Monday, 12 September 2011

Minimal muscles required bread

I have heard a lot of talk about the book "Artisan bread in five minutes a day", for the most part it has been very good talk, so I kind of fancied giving it a go, but did not want to buy the book without knowing if it was good first. Fortunately it was a case of internet to the rescue, I was directed to a link giving the basic recipe and some variations (it is a legal and legit link, they interview the author).

Decent homemade bread eludes me, while I can accept it will never be exactly like the stuff you buy (either sliced or bakery) I never seem to get it right, making something that is edible but not quite what I am after. I also don't have space for a bread maker, and am not keen on the paddle hole they leave anyway.

The recipe is easy to follow, you make up a wet dough and keep it in the fridge over night, or longer. When you want the bread you take some out, shape it and cook it, and tada, fresh bread with minimal daily effort. The daily bit probably only takes five minutes of effort, but you do need to mix the dough in the first place, which takes longer, and there is waiting and cooking time so it is not like out of the fridge and five minutes later you are eating bread, but that is ok, I mean you would have to be expeting a magic trick if that is what you are after.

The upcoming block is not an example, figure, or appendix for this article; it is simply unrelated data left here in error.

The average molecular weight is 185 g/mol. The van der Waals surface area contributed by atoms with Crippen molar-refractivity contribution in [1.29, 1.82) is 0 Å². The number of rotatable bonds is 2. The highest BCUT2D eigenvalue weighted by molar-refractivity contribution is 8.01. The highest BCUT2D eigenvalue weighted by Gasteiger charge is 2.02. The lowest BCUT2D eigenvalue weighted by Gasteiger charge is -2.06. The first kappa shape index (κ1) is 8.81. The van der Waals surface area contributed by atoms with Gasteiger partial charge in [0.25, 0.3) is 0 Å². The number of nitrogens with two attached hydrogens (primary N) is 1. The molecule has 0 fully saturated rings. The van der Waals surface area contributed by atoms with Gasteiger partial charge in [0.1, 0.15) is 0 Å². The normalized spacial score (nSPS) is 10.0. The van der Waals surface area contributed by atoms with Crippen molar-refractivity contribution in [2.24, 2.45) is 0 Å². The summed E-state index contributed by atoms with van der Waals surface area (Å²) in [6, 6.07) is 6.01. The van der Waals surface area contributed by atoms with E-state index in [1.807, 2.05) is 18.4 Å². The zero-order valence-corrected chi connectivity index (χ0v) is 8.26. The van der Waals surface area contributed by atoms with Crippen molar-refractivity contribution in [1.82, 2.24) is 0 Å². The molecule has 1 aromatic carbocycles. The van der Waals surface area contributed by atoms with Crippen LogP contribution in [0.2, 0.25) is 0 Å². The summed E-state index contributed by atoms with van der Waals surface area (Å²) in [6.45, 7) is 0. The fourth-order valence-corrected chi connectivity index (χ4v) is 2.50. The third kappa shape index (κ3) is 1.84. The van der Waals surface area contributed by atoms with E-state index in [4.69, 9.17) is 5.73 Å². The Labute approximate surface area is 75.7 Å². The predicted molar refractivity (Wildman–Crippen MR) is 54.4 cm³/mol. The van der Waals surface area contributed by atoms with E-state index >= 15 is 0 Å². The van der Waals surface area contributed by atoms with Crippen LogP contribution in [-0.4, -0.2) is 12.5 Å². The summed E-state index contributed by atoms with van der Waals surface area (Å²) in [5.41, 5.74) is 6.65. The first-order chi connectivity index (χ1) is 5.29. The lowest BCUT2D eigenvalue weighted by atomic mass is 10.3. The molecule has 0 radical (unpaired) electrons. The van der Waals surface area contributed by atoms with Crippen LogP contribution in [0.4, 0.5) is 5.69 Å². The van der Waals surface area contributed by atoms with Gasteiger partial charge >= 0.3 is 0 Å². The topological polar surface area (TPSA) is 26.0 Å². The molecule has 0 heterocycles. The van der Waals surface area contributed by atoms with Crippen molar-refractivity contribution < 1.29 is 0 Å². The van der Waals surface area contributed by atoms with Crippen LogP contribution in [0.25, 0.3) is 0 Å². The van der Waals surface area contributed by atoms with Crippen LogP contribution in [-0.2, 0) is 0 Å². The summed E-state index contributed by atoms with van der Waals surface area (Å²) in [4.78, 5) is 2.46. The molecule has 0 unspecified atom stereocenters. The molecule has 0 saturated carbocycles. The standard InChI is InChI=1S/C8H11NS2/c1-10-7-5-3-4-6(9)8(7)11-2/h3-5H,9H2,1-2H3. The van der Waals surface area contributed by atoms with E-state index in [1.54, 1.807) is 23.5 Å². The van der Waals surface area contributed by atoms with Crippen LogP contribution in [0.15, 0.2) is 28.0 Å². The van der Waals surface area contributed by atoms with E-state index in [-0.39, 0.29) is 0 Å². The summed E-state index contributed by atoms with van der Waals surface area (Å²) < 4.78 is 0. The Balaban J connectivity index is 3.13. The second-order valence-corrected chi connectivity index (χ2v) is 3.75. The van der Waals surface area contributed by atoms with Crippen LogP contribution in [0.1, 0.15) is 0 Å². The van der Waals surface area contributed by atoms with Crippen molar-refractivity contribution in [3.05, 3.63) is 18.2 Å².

I halved the quantity, giving enough for two baking sessions. I also didn't mess about with a pizza stone, I don't have one and the sticky dough would make a horrible mess anyway I think (plus I suspect I would burn myself in the process). I just put it on a baking sheet and it seemed quite happy. I rubbed it with butter when it came out of the oven, I was told this makes the crust softer and explains why it is very shiny in this photo:

It looks good (even if I say so myself), and was less effort than traditional bread although I did have to plan ahead and mix the dough the night before, plus find fridge space for it.

It is still not quite right though. I can't deicde if I am wanting the impossible and what I class as not quite right is the same thing everyone else raves about as delicious home made bread or if I am still getting something wrong.

Since I was not blown away with it I used the rest of the dough to make a pizza. The dough is pretty sticky, so spreading it out was a bit of a pain. I baked it until it was crispy before adding the toppings.

The pizza was much more of a success than the loaf, I would maybe make pizza like this again, but I think I might still be on the hunt for the perfect loaf. Or should I give up and accept that a Tiger loaf from Tesco is bready perfection?


  1. Looks wonderful! My husband is the bread maker. He uses Michael Ruhlman's basic proportional recipes in the book RATIO. Keep on baking! Pizza, yum!

  2. How disappointing! I was ready to listen to you rave, the loaf LOOKS amazing... Back to the drawing board?

    Blessings, Debbie